This isn’t to say that the pull I feel to other parts of the world is not from Him; I believe it is. But at a time like this, when I find in myself a longing for rootedness but a simultaneous fear of it, I need to remember the 91%, the untold life of Jesus in the routine rhythms of a carpenter. I can’t mistake the mundane for wasted time, because a hidden heart submitted to God, waiting for directions from the Holy Spirit is as radical in His sight as jumping on a plane to the middle of nowhere. 

I’m not crazy about flashy proposals. For a number of reasons [I won’t give my 95 theses right now :-)], I can see myself getting angry if a man asked me to marry him at a baseball game or concert. Much more precious to me would be a proposal in the quiet, just between us, with no thought to spectators. Now, I can’t take this metaphor too far, because there are so many times when being audacious in public is exactly what we should do as Christ-followers. But when I think of how precious a private proposal would be to me, I can’t help but think that it reflects the heart of God when we do something for Him that no one else will ever see.

A hidden heart submitted to God, waiting for directions from the Holy Spirit is as radical in His sight as jumping on a plane to the middle of nowhere.

So for those of you in the midst of that 91%, take heart. Take heart that He will use you powerfully right where you are, in the daily rhythms of your job and family and community. Take heart that He sees the heart behind the actions, and that an unseen act done out of love for Him is precious in his sight. And take heart that your effectiveness in His kingdom is not measured by numbers and visibility, but by obedience and faith. 

Layers

The mystery of layers: it has haunted in that awkward place between thought and words since I became older than I ever imagined I could be, marinating in a mixture of memories and color.

The layers are becoming too thick to bear, scratchy as an old wool sweater. Year by year, the stories pile, nestle themselves on top of each other, enveloping me with heat.

Sometimes the layers make a kind of macrocosmic sense; the camera pans out, and my cord in the tapestry of God’s faithfulness is illuminated by a sunset cast in the right light or by a moment of starry clarity in a vivid, lonely contentment.

But lately, the layers climb higher and higher until I feel trapped in my own story and the stories that have built it; I grasp at photographs and memories of vivid, lonely contentment on a road that I loved and hated for 10 years, then 9 months.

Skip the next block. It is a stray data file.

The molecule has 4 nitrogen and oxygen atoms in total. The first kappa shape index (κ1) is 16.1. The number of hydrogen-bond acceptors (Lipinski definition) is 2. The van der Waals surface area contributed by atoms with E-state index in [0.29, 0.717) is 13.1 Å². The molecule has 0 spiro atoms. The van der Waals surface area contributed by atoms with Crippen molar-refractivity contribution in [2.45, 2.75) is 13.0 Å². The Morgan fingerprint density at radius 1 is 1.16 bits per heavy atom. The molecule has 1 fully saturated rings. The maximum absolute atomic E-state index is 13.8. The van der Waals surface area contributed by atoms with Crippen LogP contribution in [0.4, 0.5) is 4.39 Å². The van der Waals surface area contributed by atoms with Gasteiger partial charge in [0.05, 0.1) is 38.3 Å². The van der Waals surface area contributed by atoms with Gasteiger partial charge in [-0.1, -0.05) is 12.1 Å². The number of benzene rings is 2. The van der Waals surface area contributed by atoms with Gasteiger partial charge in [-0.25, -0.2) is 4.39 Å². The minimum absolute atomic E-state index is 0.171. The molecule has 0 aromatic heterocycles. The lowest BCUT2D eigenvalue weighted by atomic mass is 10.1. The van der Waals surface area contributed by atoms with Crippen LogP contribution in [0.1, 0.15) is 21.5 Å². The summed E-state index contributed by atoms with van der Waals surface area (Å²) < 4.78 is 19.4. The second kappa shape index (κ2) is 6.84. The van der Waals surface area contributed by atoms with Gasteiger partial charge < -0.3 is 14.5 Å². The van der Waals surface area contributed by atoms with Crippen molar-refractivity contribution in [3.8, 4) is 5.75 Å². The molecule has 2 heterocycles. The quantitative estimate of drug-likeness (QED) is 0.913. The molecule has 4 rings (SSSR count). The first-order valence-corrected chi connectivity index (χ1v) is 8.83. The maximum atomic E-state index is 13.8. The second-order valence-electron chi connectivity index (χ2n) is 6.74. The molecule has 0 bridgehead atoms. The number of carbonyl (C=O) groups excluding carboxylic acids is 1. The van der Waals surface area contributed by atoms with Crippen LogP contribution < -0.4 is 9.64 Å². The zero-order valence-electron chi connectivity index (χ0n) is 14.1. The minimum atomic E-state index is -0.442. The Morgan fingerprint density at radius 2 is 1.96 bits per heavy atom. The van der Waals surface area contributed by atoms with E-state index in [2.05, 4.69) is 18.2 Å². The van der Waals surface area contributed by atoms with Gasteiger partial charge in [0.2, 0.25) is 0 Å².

Is there a limit to the stories we can bear? Is it possible for the memories to usurp the joy of the mundane, and if so, can they somehow still be held as dear without anchoring us to the past?

To repeat the same stories again and again shows how tightly I hold the experiences as markers of identity: getting stitched up by Konstantine the Dentist, escaping the kiss from the Russian soldier on the train, discovering Eden, falling in love with a place and people in a Narnia-like journey 12 years ago…I play these stories on repeat, identifying with the past, bathing in the past until I prune up, because maybe the future scares me a little more than I know.

Alyosha Karamazov once told a group of boys emerging into manhood that one of the most vital things they could do was to remember one good memory from childhood. I’ve always found this ending to The Brothers Karamazov to be anticlimactic, disappointing. But as the years write layers thicker and thicker and the road winds more unexpected than my child self could envision, I nod at Alyosha in understanding. When the future stands over you with a smirk, the past can be a warm hand to hold.

But with the looking back comes the human tendency to dis-member then re-member the past into one where He was not faithful. And if He was then, then His character has rapidly changed in light of the layers that I certainly did not choose.

Bluntness: when I don’t get my way, my heart is revealed as a muscle that pumps disbelief.

Question set number two: how can I re-member the memories that I so often dis-member? How can I love Him more than I love my own little story? How can I skydive trustfully into the future instead of pacing within the confines of a stale old temper tantrum?

The questions remain.

The answers are there, age old and simple, yet as hard to submit to as they were for Abraham, Sarah, Naomi, Job, David and the whole cloud of witnesses.

The answers are there, the Answer is there, waiting with open arms to be the constant I have sought in the files of my own identity. So in a conclusion of the heart, I say that I submit, but that I also know I will have to re-submit by hour, by minute. To unclench my fists and breathe in the next unexpected, beautiful layer.